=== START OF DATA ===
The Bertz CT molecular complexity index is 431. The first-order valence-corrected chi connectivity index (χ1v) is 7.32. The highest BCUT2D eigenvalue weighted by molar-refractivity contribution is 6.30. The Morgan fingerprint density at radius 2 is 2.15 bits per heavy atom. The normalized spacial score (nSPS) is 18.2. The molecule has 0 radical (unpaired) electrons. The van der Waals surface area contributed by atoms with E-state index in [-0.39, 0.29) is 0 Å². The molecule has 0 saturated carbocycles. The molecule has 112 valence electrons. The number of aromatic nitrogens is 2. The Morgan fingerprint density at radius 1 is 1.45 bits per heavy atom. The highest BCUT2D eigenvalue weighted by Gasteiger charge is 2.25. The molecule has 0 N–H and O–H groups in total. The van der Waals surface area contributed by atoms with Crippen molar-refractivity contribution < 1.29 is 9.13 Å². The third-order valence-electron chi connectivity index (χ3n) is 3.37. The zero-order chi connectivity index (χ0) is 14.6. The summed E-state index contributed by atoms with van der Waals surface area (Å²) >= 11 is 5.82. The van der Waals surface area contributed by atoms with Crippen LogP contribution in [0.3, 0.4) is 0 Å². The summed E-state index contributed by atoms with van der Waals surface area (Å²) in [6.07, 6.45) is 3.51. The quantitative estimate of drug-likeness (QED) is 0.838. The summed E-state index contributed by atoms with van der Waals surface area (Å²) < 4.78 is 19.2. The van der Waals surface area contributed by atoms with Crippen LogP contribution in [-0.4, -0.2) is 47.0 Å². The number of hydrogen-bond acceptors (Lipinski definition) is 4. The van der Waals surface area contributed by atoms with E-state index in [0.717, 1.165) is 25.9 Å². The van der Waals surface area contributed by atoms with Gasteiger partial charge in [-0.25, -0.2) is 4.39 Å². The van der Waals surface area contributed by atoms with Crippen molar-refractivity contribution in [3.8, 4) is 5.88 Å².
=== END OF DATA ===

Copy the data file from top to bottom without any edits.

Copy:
The Bertz CT molecular complexity index is 431. The first-order valence-corrected chi connectivity index (χ1v) is 7.32. The highest BCUT2D eigenvalue weighted by molar-refractivity contribution is 6.30. The Morgan fingerprint density at radius 2 is 2.15 bits per heavy atom. The normalized spacial score (nSPS) is 18.2. The molecule has 0 radical (unpaired) electrons. The van der Waals surface area contributed by atoms with E-state index in [-0.39, 0.29) is 0 Å². The molecule has 0 saturated carbocycles. The molecule has 112 valence electrons. The number of aromatic nitrogens is 2. The Morgan fingerprint density at radius 1 is 1.45 bits per heavy atom. The highest BCUT2D eigenvalue weighted by Gasteiger charge is 2.25. The molecule has 0 N–H and O–H groups in total. The van der Waals surface area contributed by atoms with Crippen molar-refractivity contribution < 1.29 is 9.13 Å². The third-order valence-electron chi connectivity index (χ3n) is 3.37. The zero-order chi connectivity index (χ0) is 14.6. The summed E-state index contributed by atoms with van der Waals surface area (Å²) >= 11 is 5.82. The van der Waals surface area contributed by atoms with Crippen LogP contribution in [0.3, 0.4) is 0 Å². The summed E-state index contributed by atoms with van der Waals surface area (Å²) in [6.07, 6.45) is 3.51. The quantitative estimate of drug-likeness (QED) is 0.838. The summed E-state index contributed by atoms with van der Waals surface area (Å²) < 4.78 is 19.2. The van der Waals surface area contributed by atoms with Crippen LogP contribution in [-0.4, -0.2) is 47.0 Å². The number of hydrogen-bond acceptors (Lipinski definition) is 4. The van der Waals surface area contributed by atoms with E-state index in [0.717, 1.165) is 25.9 Å². The van der Waals surface area contributed by atoms with Gasteiger partial charge in [-0.25, -0.2) is 4.39 Å². The van der Waals surface area contributed by atoms with Crippen molar-refractivity contribution in [3.8, 4) is 5.88 Å².